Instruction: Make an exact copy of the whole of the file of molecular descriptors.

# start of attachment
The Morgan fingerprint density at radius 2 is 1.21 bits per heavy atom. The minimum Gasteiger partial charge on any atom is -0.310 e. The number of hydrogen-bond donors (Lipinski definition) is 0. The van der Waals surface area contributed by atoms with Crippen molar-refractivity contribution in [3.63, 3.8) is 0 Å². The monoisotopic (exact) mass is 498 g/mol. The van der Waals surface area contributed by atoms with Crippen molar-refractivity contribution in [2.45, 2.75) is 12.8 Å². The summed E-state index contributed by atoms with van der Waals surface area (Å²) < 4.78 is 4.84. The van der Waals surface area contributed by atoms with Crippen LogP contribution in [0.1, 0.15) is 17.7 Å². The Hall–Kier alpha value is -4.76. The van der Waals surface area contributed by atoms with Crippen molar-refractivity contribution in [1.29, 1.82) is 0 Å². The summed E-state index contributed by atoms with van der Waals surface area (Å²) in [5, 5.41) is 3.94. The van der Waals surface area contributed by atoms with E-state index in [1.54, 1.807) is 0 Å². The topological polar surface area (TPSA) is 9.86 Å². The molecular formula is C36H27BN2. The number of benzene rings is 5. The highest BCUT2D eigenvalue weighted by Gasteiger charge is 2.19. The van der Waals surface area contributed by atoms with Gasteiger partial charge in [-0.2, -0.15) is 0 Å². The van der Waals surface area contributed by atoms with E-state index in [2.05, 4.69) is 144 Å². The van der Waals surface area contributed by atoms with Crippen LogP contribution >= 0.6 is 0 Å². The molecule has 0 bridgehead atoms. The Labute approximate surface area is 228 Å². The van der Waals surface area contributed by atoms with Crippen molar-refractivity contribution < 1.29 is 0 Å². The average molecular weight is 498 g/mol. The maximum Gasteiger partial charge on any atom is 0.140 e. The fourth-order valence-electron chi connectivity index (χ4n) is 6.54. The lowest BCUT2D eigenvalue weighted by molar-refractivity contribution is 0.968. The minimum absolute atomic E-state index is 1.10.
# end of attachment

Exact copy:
The Morgan fingerprint density at radius 2 is 1.21 bits per heavy atom. The minimum Gasteiger partial charge on any atom is -0.310 e. The number of hydrogen-bond donors (Lipinski definition) is 0. The van der Waals surface area contributed by atoms with Crippen molar-refractivity contribution in [3.63, 3.8) is 0 Å². The monoisotopic (exact) mass is 498 g/mol. The van der Waals surface area contributed by atoms with Crippen molar-refractivity contribution in [2.45, 2.75) is 12.8 Å². The summed E-state index contributed by atoms with van der Waals surface area (Å²) < 4.78 is 4.84. The van der Waals surface area contributed by atoms with Crippen LogP contribution in [0.1, 0.15) is 17.7 Å². The Hall–Kier alpha value is -4.76. The van der Waals surface area contributed by atoms with Crippen molar-refractivity contribution in [1.29, 1.82) is 0 Å². The summed E-state index contributed by atoms with van der Waals surface area (Å²) in [5, 5.41) is 3.94. The van der Waals surface area contributed by atoms with E-state index in [1.54, 1.807) is 0 Å². The topological polar surface area (TPSA) is 9.86 Å². The molecular formula is C36H27BN2. The number of benzene rings is 5. The highest BCUT2D eigenvalue weighted by Gasteiger charge is 2.19. The van der Waals surface area contributed by atoms with Gasteiger partial charge in [-0.2, -0.15) is 0 Å². The van der Waals surface area contributed by atoms with E-state index in [2.05, 4.69) is 144 Å². The van der Waals surface area contributed by atoms with Crippen LogP contribution >= 0.6 is 0 Å². The molecule has 0 bridgehead atoms. The Labute approximate surface area is 228 Å². The van der Waals surface area contributed by atoms with Crippen molar-refractivity contribution < 1.29 is 0 Å². The average molecular weight is 498 g/mol. The maximum Gasteiger partial charge on any atom is 0.140 e. The fourth-order valence-electron chi connectivity index (χ4n) is 6.54. The lowest BCUT2D eigenvalue weighted by molar-refractivity contribution is 0.968. The minimum absolute atomic E-state index is 1.10.